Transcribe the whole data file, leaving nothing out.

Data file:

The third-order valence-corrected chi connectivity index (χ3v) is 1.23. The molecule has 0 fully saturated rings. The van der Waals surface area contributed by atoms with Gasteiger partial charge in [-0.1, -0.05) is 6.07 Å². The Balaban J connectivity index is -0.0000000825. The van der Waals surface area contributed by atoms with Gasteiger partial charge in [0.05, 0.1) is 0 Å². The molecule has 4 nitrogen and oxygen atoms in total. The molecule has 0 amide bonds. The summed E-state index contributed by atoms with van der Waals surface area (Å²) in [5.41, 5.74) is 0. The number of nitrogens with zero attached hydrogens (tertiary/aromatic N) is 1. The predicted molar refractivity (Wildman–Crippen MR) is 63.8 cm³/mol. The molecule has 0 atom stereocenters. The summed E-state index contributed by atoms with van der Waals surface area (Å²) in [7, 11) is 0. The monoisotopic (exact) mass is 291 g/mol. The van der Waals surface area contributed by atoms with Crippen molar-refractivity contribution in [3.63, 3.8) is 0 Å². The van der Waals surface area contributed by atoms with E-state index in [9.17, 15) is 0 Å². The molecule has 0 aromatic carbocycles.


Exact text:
The third-order valence-corrected chi connectivity index (χ3v) is 1.23. The molecule has 0 fully saturated rings. The van der Waals surface area contributed by atoms with Gasteiger partial charge in [-0.1, -0.05) is 6.07 Å². The Balaban J connectivity index is -0.0000000825. The van der Waals surface area contributed by atoms with Gasteiger partial charge in [0.05, 0.1) is 0 Å². The molecule has 4 nitrogen and oxygen atoms in total. The molecule has 0 amide bonds. The summed E-state index contributed by atoms with van der Waals surface area (Å²) in [5.41, 5.74) is 0. The number of nitrogens with zero attached hydrogens (tertiary/aromatic N) is 1. The predicted molar refractivity (Wildman–Crippen MR) is 63.8 cm³/mol. The molecule has 0 atom stereocenters. The summed E-state index contributed by atoms with van der Waals surface area (Å²) in [7, 11) is 0. The monoisotopic (exact) mass is 291 g/mol. The van der Waals surface area contributed by atoms with Crippen molar-refractivity contribution in [3.63, 3.8) is 0 Å². The van der Waals surface area contributed by atoms with E-state index in [9.17, 15) is 0 Å². The molecule has 0 aromatic carbocycles.